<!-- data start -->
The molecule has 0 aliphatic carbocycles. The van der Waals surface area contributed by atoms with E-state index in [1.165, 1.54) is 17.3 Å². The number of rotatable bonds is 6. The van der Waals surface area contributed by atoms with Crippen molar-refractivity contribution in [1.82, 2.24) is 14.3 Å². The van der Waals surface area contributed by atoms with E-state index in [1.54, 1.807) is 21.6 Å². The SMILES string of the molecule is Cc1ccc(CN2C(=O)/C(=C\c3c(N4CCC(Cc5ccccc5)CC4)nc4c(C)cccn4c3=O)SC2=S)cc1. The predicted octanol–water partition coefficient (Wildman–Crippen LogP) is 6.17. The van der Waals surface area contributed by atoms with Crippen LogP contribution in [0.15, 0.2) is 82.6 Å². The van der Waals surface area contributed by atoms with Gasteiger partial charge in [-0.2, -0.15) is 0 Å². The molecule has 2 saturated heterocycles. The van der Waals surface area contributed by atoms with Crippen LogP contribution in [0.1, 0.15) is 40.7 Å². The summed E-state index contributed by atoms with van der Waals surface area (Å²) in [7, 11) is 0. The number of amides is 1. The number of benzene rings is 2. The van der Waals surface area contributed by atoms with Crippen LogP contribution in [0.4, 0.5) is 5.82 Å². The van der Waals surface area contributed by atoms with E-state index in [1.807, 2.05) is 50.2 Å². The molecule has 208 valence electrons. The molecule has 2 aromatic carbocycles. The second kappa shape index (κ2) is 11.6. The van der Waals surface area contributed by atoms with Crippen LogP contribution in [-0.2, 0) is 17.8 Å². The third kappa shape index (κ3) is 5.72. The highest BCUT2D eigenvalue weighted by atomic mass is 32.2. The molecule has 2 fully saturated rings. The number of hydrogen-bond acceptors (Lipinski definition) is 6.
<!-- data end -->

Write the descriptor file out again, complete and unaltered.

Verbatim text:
The molecule has 0 aliphatic carbocycles. The van der Waals surface area contributed by atoms with E-state index in [1.165, 1.54) is 17.3 Å². The number of rotatable bonds is 6. The van der Waals surface area contributed by atoms with Crippen molar-refractivity contribution in [1.82, 2.24) is 14.3 Å². The van der Waals surface area contributed by atoms with E-state index in [1.54, 1.807) is 21.6 Å². The SMILES string of the molecule is Cc1ccc(CN2C(=O)/C(=C\c3c(N4CCC(Cc5ccccc5)CC4)nc4c(C)cccn4c3=O)SC2=S)cc1. The predicted octanol–water partition coefficient (Wildman–Crippen LogP) is 6.17. The van der Waals surface area contributed by atoms with Crippen LogP contribution in [0.15, 0.2) is 82.6 Å². The van der Waals surface area contributed by atoms with Gasteiger partial charge in [-0.2, -0.15) is 0 Å². The molecule has 2 saturated heterocycles. The van der Waals surface area contributed by atoms with Crippen LogP contribution in [0.1, 0.15) is 40.7 Å². The summed E-state index contributed by atoms with van der Waals surface area (Å²) in [7, 11) is 0. The number of amides is 1. The number of benzene rings is 2. The van der Waals surface area contributed by atoms with Crippen LogP contribution in [0.4, 0.5) is 5.82 Å². The van der Waals surface area contributed by atoms with E-state index in [1.807, 2.05) is 50.2 Å². The molecule has 208 valence electrons. The molecule has 2 aromatic carbocycles. The second kappa shape index (κ2) is 11.6. The van der Waals surface area contributed by atoms with Crippen LogP contribution in [-0.2, 0) is 17.8 Å². The third kappa shape index (κ3) is 5.72. The highest BCUT2D eigenvalue weighted by atomic mass is 32.2. The molecule has 2 fully saturated rings. The number of hydrogen-bond acceptors (Lipinski definition) is 6.